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CPF question

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little goose

CPF question

Postby little goose » Mon, 27 Dec 2004 10:45 am

Hihi,

brief question: I am on EP but wanna switch to PR status (that way, i can still stay in SG should i decide to give up current job).
However, I have heard that a fraction of my monthly salary is withdrawn to the CPF every month. The positive side is that my employer contributes also to my CPF. BUT, does that mean that the amount contributed by him will just be deducted from my year-end bonus (since in net effect, it has become more "expensive" to hire me..)? Reason for asking this question is that I work in the finance industry, where the year-end bonus is normally higher than other industries...
Thanks for reading...wish u guys out there a belated merry Xmas

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Postby pastrian.allac » Mon, 27 Dec 2004 11:28 am

For my case, if I don't remember wrongly, during my first 2 years of PR status, my bonus isn't deducted for CPF. Only on the 3rd year, I encountered such deductions. I'm not sure is this a rule or my HR department has forgotten to do so (for the no-deduction during the 1st 2 years). I doubt it's the latter case though. In case you're still confused, I mean when your monthly CPF contribution has risen up to the same percentage as SG citizens (20% from your salary), then it's time your bonuses will be deducted off for the purpose. This is what I figured out though. Bonus is also part of what you earn throughout the year, so it should be subjected to CPF deductions.

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Postby briceloh » Mon, 27 Dec 2004 11:47 am

Check with your HR, they may offer u more updated answers.

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Postby sundaymorningstaple » Mon, 27 Dec 2004 12:01 pm

Your cpf contributions are subject to a contribution rate determined by your status as a PR, e.g., 1st, 2nd & 3rd year. The contributions are limited to those percentages on a maximum income/month. This was 6,000/month but may be reduced if I'm not mistaken to 5,500/month this year and subsequently 5,000/month. If your salary is already above the maximum, then the month you draw your Bonus, you would not have any contibutions being deducted from your bonus. If you only made, say, 3K/mo with 1 month bonus, then you would have a total salary for that month of 6K, hence you would contribute on the whole amount. IF salary was 4K then with a 6K maximum you would not contribute on 2K of your bonus.

hope that helps.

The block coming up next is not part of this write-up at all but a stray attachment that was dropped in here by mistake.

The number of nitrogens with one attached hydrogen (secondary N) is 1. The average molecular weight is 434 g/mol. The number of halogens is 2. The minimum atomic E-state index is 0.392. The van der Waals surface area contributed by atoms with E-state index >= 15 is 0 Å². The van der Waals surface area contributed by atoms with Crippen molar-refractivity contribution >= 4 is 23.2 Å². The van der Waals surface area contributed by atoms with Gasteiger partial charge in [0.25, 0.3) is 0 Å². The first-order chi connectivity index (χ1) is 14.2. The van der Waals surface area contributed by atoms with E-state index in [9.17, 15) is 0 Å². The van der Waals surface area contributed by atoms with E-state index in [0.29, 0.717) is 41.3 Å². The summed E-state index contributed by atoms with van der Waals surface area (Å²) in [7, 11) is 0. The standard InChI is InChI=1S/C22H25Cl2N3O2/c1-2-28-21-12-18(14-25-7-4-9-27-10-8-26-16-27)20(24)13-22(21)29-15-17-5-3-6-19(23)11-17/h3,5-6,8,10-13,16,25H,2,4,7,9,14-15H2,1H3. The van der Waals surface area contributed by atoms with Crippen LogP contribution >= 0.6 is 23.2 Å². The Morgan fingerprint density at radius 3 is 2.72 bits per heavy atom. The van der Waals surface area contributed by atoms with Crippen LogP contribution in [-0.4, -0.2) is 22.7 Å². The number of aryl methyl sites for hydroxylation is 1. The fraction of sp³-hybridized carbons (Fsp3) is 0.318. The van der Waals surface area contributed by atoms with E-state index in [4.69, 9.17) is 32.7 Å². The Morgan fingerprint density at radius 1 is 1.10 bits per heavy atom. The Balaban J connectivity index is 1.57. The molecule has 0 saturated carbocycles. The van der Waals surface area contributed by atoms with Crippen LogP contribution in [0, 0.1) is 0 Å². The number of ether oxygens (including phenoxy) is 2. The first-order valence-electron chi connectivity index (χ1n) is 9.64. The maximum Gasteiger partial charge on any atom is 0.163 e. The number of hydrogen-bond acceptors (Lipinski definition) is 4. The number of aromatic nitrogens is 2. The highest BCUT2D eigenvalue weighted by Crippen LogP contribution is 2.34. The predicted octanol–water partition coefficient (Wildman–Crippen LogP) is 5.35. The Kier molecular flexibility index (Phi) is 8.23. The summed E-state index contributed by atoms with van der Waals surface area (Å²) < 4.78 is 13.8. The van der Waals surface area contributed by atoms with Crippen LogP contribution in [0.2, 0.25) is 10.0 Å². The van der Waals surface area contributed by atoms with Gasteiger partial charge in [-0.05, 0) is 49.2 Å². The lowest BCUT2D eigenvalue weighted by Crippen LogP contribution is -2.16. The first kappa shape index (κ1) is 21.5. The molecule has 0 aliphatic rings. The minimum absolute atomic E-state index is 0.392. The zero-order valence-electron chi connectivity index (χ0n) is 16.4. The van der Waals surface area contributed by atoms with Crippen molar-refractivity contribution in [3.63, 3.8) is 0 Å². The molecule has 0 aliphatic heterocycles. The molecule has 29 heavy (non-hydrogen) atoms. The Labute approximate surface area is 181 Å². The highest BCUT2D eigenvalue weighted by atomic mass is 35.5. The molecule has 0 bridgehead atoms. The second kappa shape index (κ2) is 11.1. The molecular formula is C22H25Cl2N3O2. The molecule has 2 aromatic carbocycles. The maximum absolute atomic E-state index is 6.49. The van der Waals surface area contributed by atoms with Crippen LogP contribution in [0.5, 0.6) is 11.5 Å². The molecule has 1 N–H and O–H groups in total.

sms

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Postby Guest » Mon, 27 Dec 2004 12:27 pm

Thanks for all your answers! Really appreciated.
However, i am still stuck: Since i am in the finance industry and my year-end bonus can really vary tremendously (depending how the markets have done in the past 12 months), I really cannot figure out whether the bonus amount i receive is already "net" of the CPF deduction my employer paid to the CPF.

Put it simple, suppose i receive 4 months salary as a bonus. Does that mean that I actually SHOULD have received more, but its deducted with CPF payments, or are these 4 extra months of salary my "real" bonus amount....
thanks again!

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Postby sundaymorningstaple » Mon, 27 Dec 2004 2:19 pm

your salary slip should show both your gross salary, cpf contributions (yours), and net pay. Should also show any allowances, overtime, other deductions etc., etc.

sms

little goose

Postby little goose » Tue, 28 Dec 2004 10:03 pm

sorry sms. the only thing i get from HR is letters of employment upon request and my bank account statement where the GIRO is booked. no monthly salary slip, bonus description...etc.
Is it legal anyways to have practices in Singapore like that?

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Postby pastrian.allac » Wed, 29 Dec 2004 11:33 am

I guess not all companies practise the salary slip part. But big organised companies do. Not sure if you could request your HR for one? :lol:

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Postby sundaymorningstaple » Wed, 29 Dec 2004 1:22 pm

You can always check with your CPF account to see how much CPF was contributed during the month in question. From there, you can work backwards to arrive at the total contribution/employees amount. (you need to know what the employee/employer contribution %'s are)

Take this amount (employee contributions) and add it back into your net pay deposited into your account (provided no other deductions are present) then divide by your basic monthly salary. This, barring o/t and other pmts, should give you the total number of months salary received. Subtract 1 for the current months salary and voila! you have the number of months bonus received.

sms

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Postby sundaymorningstaple » Wed, 29 Dec 2004 1:32 pm

little goose

just realized that guest & little goose are quite possibly not one and the same.

If you are, as you say, an EP holder, then you are not required to contribute CPF by law.

If your employers are contributing, which is possible, then yes, in all probability the employers CPF contribution is being deducted from your year-end bonus as otherwise, it would be like a raise or additional bonus. If your employer is paying into your CPF then all of the CPF is still taxable. Whereas, if you are a PR it is not taxable.

sms


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